Rebecca Ann Patillo Bass Adams, pioneer, daughter of Hamblin Bass and Elizabeth (Saunders) Harris Bass, was born on December 11, 1826, in Hancock County, Georgia. Hamblin Bass owned a plantation near the Oconee River. Rebecca attended Eatonton Female Seminary in Eatonton, Georgia. According to her correspondence at the time, she probably studied a variety of subjects including history, chemistry, geography, and Greek literature. She was also an accomplished pianist. On January 15, 1845, she married Robert Adams, the son of a planter who lived nearby. After the couple's first child was born in 1846, Robert left Rebecca and their son with her parents and went to Philadelphia to begin studying to become a physician; in 1848 he completed his education at South Carolina Medical College, Charleston. After living in Eatonton for about ten years, the Adams family decided to move to Texas to join Hamblin Bass, who had bought the famous Waldeck Plantation near the site of present East Columbia. Leaving behind a plantation, a medical practice, and a real estate business, in December 1859 the Adamses packed up their six children, fifty slaves, and seven hounds and started the long journey to Texas. They were delayed in Mobile, Alabama, when Rebecca had her seventh child. Hamblin Bass traveled by boat to Mobile, picked up the couple's two sons, the slaves, and the wagons, and took them overland to Texas. When Rebecca recovered, she and the other members of the family traveled by ship from Mobile to Galveston and then overland to Waldeck. She and her family lived there with Hamblin Bass for about a year until they bought the Huckaby Plantation, in Freestone County near Fairfield. In December 1860 they moved into their first log house. During the Civil War, Dr. Adams and his eldest son, Robert, served in the Confederate Army. The two men were stationed in various camps in Texas and were able to make frequent trips home. The task of running the plantation, however, fell to Rebecca, and she endured great hardship as she managed the extensive property, bore another child, cared for fifty slaves, and nursed the slaves as well as her children through many bouts with life-threatening illness, including smallpox. After the war ended, the Adams family moved to Houston. Rebecca became ill, and she and the children moved to Waldeck for a short time. Her health deteriorated rapidly, and the family moved back to Freestone County. On October 5, 1867, Rebecca died of tuberculosis. She was buried in Fairfield, Texas. She had borne eleven children. During her life she had saved hundreds of family letters, many of which were edited and published by her granddaughter, Gary Doyle Woods, in a book entitled The Hicks-Adams-Bass-Floyd-Patillo and Collateral Lines, Together with Family Letters, 1840-1868. This book is a valuable resource for information on plantation life in Texas. Rebecca Adams meticulously saved records of plantation parties, social programs, and inventories of goods. Her letters after her family arrived in Texas revealed the economics of the area as well as the daily happenings of life. They give insight into that era's expectations of husbands for their wives regarding motherhood. Robert Adams, for example, expected a large family, and in one letter to Rebecca after the birth of another child, her sister-in-law offered to "sympathize with and congratulate" her on the new birth. BIBLIOGRAPHY: Jo Ella Powell Exley, ed., Texas Tears and Texas Sunshine: Voices of Frontier Women (College Station: Texas A&M University Press, 1985). Freestone County Historical Commission, History of Freestone County, Texas (Fairfield, Texas, 1978). Elizabeth Silverthorne, Plantation Life in Texas (College Station: Texas A&M University Press, 1986). Abner J. Strobel, The Old Plantations and Their Owners of Brazoria County (Houston, 1926; rev. ed., Houston: Bowman and Ross, 1930; rpt., Austin: Shelby, 1980). Jo Ella Powell Exley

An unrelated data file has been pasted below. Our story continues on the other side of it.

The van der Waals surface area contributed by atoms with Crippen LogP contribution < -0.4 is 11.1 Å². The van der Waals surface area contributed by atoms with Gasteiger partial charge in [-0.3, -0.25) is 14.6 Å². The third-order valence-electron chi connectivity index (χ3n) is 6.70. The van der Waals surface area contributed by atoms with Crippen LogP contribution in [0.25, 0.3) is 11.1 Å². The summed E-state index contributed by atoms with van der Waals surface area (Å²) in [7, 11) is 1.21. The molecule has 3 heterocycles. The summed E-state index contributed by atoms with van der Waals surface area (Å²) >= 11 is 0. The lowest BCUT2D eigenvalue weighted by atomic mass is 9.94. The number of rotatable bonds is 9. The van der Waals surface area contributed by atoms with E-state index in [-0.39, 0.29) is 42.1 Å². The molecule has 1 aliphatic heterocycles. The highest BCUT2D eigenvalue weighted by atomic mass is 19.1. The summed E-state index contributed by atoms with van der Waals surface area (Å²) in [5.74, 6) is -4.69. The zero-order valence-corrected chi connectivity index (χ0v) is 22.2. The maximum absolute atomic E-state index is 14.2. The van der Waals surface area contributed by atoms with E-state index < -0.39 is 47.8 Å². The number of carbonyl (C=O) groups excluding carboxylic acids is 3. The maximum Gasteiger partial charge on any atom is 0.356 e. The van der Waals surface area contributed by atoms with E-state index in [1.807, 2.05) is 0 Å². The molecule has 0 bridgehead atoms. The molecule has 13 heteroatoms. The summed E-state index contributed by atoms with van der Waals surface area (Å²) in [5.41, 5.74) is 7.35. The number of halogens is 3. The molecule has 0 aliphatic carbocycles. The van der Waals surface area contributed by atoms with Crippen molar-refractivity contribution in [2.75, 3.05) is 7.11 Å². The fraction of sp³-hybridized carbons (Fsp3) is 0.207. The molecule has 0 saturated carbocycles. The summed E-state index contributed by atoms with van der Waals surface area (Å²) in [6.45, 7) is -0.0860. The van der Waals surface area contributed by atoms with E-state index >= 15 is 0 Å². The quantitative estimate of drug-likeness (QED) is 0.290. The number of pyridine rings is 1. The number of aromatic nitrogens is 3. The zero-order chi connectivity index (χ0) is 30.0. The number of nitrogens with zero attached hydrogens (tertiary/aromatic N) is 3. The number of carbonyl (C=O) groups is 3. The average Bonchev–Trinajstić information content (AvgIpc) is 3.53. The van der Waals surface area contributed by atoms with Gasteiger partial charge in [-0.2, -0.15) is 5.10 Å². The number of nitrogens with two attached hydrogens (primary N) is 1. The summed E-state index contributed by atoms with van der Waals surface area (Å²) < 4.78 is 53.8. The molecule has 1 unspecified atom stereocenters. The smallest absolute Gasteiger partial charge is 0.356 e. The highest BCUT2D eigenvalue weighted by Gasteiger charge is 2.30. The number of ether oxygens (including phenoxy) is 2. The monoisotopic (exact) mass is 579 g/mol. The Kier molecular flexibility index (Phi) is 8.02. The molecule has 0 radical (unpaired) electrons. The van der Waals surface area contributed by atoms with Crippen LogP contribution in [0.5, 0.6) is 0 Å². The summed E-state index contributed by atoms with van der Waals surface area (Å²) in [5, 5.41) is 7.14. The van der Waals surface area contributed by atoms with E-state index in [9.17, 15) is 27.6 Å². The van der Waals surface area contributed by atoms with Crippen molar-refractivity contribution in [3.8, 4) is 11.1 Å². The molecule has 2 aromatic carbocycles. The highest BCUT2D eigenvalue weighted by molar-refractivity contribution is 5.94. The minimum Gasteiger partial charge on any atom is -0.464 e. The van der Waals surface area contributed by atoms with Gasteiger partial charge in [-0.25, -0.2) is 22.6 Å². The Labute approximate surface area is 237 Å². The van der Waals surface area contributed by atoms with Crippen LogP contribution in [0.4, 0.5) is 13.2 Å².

The Handbook of Texas Online